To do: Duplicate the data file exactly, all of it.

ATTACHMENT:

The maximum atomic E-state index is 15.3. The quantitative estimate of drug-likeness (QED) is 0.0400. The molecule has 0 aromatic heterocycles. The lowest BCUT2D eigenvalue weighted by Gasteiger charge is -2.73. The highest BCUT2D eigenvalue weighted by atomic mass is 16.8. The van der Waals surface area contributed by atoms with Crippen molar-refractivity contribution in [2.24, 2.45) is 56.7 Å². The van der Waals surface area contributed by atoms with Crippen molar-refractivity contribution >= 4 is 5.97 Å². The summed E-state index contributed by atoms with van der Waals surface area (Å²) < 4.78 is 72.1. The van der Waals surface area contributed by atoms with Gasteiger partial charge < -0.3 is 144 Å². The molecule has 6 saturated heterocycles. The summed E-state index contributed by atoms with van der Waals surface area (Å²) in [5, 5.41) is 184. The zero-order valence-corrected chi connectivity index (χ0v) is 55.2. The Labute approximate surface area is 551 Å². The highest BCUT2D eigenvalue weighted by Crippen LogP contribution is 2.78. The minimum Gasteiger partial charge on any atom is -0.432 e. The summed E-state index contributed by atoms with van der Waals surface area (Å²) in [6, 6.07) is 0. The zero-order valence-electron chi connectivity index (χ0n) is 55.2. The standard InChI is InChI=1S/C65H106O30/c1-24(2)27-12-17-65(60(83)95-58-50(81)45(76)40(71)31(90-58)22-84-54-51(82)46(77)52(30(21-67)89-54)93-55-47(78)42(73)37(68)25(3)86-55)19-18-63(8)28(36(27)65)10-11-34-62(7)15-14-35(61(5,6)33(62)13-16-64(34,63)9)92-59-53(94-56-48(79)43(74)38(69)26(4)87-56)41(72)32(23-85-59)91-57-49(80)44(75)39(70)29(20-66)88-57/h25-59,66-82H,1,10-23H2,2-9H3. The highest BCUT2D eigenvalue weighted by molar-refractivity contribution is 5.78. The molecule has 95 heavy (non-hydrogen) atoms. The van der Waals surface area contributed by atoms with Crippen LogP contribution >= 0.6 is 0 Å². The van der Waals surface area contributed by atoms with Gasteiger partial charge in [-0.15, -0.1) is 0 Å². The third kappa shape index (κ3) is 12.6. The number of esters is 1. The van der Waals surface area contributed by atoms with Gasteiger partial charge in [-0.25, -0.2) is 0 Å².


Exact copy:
The maximum atomic E-state index is 15.3. The quantitative estimate of drug-likeness (QED) is 0.0400. The molecule has 0 aromatic heterocycles. The lowest BCUT2D eigenvalue weighted by Gasteiger charge is -2.73. The highest BCUT2D eigenvalue weighted by atomic mass is 16.8. The van der Waals surface area contributed by atoms with Crippen molar-refractivity contribution in [2.24, 2.45) is 56.7 Å². The van der Waals surface area contributed by atoms with Crippen molar-refractivity contribution >= 4 is 5.97 Å². The summed E-state index contributed by atoms with van der Waals surface area (Å²) < 4.78 is 72.1. The van der Waals surface area contributed by atoms with Gasteiger partial charge < -0.3 is 144 Å². The molecule has 6 saturated heterocycles. The summed E-state index contributed by atoms with van der Waals surface area (Å²) in [5, 5.41) is 184. The zero-order valence-corrected chi connectivity index (χ0v) is 55.2. The Labute approximate surface area is 551 Å². The highest BCUT2D eigenvalue weighted by Crippen LogP contribution is 2.78. The minimum Gasteiger partial charge on any atom is -0.432 e. The summed E-state index contributed by atoms with van der Waals surface area (Å²) in [6, 6.07) is 0. The zero-order valence-electron chi connectivity index (χ0n) is 55.2. The standard InChI is InChI=1S/C65H106O30/c1-24(2)27-12-17-65(60(83)95-58-50(81)45(76)40(71)31(90-58)22-84-54-51(82)46(77)52(30(21-67)89-54)93-55-47(78)42(73)37(68)25(3)86-55)19-18-63(8)28(36(27)65)10-11-34-62(7)15-14-35(61(5,6)33(62)13-16-64(34,63)9)92-59-53(94-56-48(79)43(74)38(69)26(4)87-56)41(72)32(23-85-59)91-57-49(80)44(75)39(70)29(20-66)88-57/h25-59,66-82H,1,10-23H2,2-9H3. The highest BCUT2D eigenvalue weighted by molar-refractivity contribution is 5.78. The molecule has 95 heavy (non-hydrogen) atoms. The van der Waals surface area contributed by atoms with Crippen LogP contribution >= 0.6 is 0 Å². The van der Waals surface area contributed by atoms with Gasteiger partial charge in [-0.15, -0.1) is 0 Å². The third kappa shape index (κ3) is 12.6. The number of esters is 1. The van der Waals surface area contributed by atoms with Gasteiger partial charge in [-0.25, -0.2) is 0 Å².